One thing is for sure about the last 12 months - I have met people I never imagined would ever be possible (I did come face to face with my doppelgänger when I met Miranda Hart), I've worked harder than ever - in the classroom and the workplace and hopefully made great strides towards whatever will come next.

Golly, this was meant to be a blog post summing up some of the best bits but it turns out there are heapsI can't wait for whatever 2014 has in store but after this year, it will be hard to top.

Looking back on a fun-filled year...

I know this is highly superstitious but I was nervous at the start of 2013, quite simply because of the 13 bit in the year and I don't like odd numbers. But I need not have been nervous because its been a really fun and exciting year with several highlights, which I thought I would share (I've just realised half way through writing this that many of the best bits involve meeting some very famous people and I've had to split this blog post into two because there are simply too many "best bits"):

January: The first week of Jan 2013 was spent en famille in Egypt, which was a blissful start to the year - no pressure to be "doing" something on New Years Eve, no post Christmas / chilly weather blues and a great boost to our Vitamin D levels with the winter sun. I met Emma Woolf and the other "Apples" including @Meg_JJ and @Think_tall who are now firm friends of mine. The only downside to January was having to bash out 4 or 5 essays one after the other but I did well in all of them scoring 68% - 72%.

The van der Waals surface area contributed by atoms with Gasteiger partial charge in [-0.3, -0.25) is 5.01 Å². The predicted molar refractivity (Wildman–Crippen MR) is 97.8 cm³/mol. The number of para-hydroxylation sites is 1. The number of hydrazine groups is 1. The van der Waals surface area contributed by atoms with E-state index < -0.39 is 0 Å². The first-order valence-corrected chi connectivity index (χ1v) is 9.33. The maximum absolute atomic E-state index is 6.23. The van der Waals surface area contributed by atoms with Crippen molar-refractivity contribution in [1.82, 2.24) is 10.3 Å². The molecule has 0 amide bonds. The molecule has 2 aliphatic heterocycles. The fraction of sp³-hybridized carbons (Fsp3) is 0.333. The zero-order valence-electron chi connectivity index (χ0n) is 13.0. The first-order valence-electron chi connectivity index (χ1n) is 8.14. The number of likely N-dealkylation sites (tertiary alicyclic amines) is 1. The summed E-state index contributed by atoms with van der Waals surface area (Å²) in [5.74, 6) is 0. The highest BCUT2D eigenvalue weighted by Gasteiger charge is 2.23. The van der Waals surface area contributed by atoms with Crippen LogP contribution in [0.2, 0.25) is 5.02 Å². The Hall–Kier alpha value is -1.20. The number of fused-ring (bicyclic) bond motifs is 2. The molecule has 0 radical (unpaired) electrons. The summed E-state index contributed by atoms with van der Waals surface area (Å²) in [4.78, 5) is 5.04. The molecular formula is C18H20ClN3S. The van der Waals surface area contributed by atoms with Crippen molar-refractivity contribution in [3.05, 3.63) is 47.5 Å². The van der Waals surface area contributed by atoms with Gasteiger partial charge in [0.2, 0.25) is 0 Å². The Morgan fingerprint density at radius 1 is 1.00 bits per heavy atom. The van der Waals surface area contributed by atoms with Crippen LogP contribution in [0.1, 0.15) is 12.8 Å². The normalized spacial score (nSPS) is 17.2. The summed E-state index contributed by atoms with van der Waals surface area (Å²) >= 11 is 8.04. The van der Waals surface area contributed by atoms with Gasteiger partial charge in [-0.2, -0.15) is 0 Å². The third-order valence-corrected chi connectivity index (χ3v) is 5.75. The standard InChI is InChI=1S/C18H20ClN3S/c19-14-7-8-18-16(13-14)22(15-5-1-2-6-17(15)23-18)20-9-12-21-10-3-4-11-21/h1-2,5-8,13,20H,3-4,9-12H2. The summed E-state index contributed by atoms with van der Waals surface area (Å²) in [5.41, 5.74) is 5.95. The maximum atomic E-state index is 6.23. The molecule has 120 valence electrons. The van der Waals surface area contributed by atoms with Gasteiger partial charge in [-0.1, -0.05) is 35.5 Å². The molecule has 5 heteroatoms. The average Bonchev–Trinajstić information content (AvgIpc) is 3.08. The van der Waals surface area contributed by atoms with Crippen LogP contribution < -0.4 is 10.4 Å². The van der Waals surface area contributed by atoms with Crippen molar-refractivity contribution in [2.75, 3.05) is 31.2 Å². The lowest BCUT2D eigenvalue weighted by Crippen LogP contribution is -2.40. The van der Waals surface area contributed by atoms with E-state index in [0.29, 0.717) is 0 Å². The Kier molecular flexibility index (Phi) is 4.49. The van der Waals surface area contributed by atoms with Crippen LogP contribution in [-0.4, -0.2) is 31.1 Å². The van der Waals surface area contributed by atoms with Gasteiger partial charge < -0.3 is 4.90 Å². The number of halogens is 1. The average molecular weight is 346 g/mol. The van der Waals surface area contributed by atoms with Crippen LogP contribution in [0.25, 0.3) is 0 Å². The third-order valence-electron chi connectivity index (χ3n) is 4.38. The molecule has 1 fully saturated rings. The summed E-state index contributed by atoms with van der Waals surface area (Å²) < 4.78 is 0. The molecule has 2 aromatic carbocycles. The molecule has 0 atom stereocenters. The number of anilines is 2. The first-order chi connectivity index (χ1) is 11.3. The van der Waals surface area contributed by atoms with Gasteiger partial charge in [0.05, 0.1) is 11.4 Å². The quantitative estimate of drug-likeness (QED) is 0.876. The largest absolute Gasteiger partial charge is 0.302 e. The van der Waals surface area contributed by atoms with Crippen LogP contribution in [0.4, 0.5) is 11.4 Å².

February: My only vague memory of Feb was the SNOW or was that in March ? A massive highlight was also meeting the utterly delightful ONE MORE MUM - a tweeter / blogger who I have followed and supported right from the very start. I also met Laura for the first time who is the author of this amazing blog which was also so incredible - I only got in touch with her by complete chance having heard her with Jeremy Vine on Radio 2. Oh and the other wonderful person I met in Feb was @tea4lucy - another great friend.

March: Much of March was spent madly essay writing, whilst the snow came down - it seemed never ending (the snow and the essays!) One of my highlights in March was following Miranda's Mad March for Comic Relief - a hilarious week, which culminated in her organising someone's wedding in 24 hours. I also met Carrie Arnold for dinner while she was at the EDIC conference. Such a privilege.